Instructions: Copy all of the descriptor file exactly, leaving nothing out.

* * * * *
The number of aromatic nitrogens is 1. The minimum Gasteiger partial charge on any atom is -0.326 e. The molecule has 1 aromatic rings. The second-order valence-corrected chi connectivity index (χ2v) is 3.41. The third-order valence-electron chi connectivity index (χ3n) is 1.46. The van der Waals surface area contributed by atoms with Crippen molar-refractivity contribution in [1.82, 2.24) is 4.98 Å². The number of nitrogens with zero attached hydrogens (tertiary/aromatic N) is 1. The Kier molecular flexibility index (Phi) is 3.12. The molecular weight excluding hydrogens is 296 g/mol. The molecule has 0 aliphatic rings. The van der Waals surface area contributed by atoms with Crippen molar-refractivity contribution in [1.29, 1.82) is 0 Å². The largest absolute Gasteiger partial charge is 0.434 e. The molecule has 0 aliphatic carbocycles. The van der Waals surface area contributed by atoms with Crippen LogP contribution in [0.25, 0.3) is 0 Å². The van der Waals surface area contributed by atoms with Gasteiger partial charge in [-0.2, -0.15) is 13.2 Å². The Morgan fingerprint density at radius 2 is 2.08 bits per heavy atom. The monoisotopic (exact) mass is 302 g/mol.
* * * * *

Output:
The number of aromatic nitrogens is 1. The minimum Gasteiger partial charge on any atom is -0.326 e. The molecule has 1 aromatic rings. The second-order valence-corrected chi connectivity index (χ2v) is 3.41. The third-order valence-electron chi connectivity index (χ3n) is 1.46. The van der Waals surface area contributed by atoms with Crippen molar-refractivity contribution in [1.82, 2.24) is 4.98 Å². The number of nitrogens with zero attached hydrogens (tertiary/aromatic N) is 1. The Kier molecular flexibility index (Phi) is 3.12. The molecular weight excluding hydrogens is 296 g/mol. The molecule has 0 aliphatic rings. The van der Waals surface area contributed by atoms with Crippen molar-refractivity contribution in [1.29, 1.82) is 0 Å². The largest absolute Gasteiger partial charge is 0.434 e. The molecule has 0 aliphatic carbocycles. The van der Waals surface area contributed by atoms with Crippen LogP contribution in [0.25, 0.3) is 0 Å². The van der Waals surface area contributed by atoms with Gasteiger partial charge in [-0.2, -0.15) is 13.2 Å². The Morgan fingerprint density at radius 2 is 2.08 bits per heavy atom. The monoisotopic (exact) mass is 302 g/mol.